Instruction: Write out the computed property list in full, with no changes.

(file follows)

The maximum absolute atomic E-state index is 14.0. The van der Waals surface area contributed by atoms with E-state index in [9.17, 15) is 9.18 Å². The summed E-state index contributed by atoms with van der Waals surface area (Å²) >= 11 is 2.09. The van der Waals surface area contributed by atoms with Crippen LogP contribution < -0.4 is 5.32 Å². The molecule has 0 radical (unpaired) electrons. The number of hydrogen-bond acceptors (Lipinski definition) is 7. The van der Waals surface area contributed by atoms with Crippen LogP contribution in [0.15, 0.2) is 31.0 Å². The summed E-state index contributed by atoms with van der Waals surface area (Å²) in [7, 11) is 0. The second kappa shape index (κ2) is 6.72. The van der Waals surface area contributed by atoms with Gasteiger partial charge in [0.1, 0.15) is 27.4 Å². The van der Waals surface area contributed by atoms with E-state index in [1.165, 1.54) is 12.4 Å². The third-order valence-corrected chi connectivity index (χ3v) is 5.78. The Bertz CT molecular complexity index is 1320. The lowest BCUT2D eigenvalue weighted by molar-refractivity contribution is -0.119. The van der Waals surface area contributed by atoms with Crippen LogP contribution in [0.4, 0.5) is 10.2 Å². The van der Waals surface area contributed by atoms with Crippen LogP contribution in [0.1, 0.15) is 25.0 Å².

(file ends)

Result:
The maximum absolute atomic E-state index is 14.0. The van der Waals surface area contributed by atoms with E-state index in [9.17, 15) is 9.18 Å². The summed E-state index contributed by atoms with van der Waals surface area (Å²) >= 11 is 2.09. The van der Waals surface area contributed by atoms with Crippen LogP contribution < -0.4 is 5.32 Å². The molecule has 0 radical (unpaired) electrons. The number of hydrogen-bond acceptors (Lipinski definition) is 7. The van der Waals surface area contributed by atoms with Crippen LogP contribution in [0.15, 0.2) is 31.0 Å². The summed E-state index contributed by atoms with van der Waals surface area (Å²) in [7, 11) is 0. The second kappa shape index (κ2) is 6.72. The van der Waals surface area contributed by atoms with Gasteiger partial charge in [0.1, 0.15) is 27.4 Å². The van der Waals surface area contributed by atoms with E-state index in [1.165, 1.54) is 12.4 Å². The third-order valence-corrected chi connectivity index (χ3v) is 5.78. The Bertz CT molecular complexity index is 1320. The lowest BCUT2D eigenvalue weighted by molar-refractivity contribution is -0.119. The van der Waals surface area contributed by atoms with Crippen LogP contribution in [0.4, 0.5) is 10.2 Å². The van der Waals surface area contributed by atoms with Crippen LogP contribution in [0.1, 0.15) is 25.0 Å².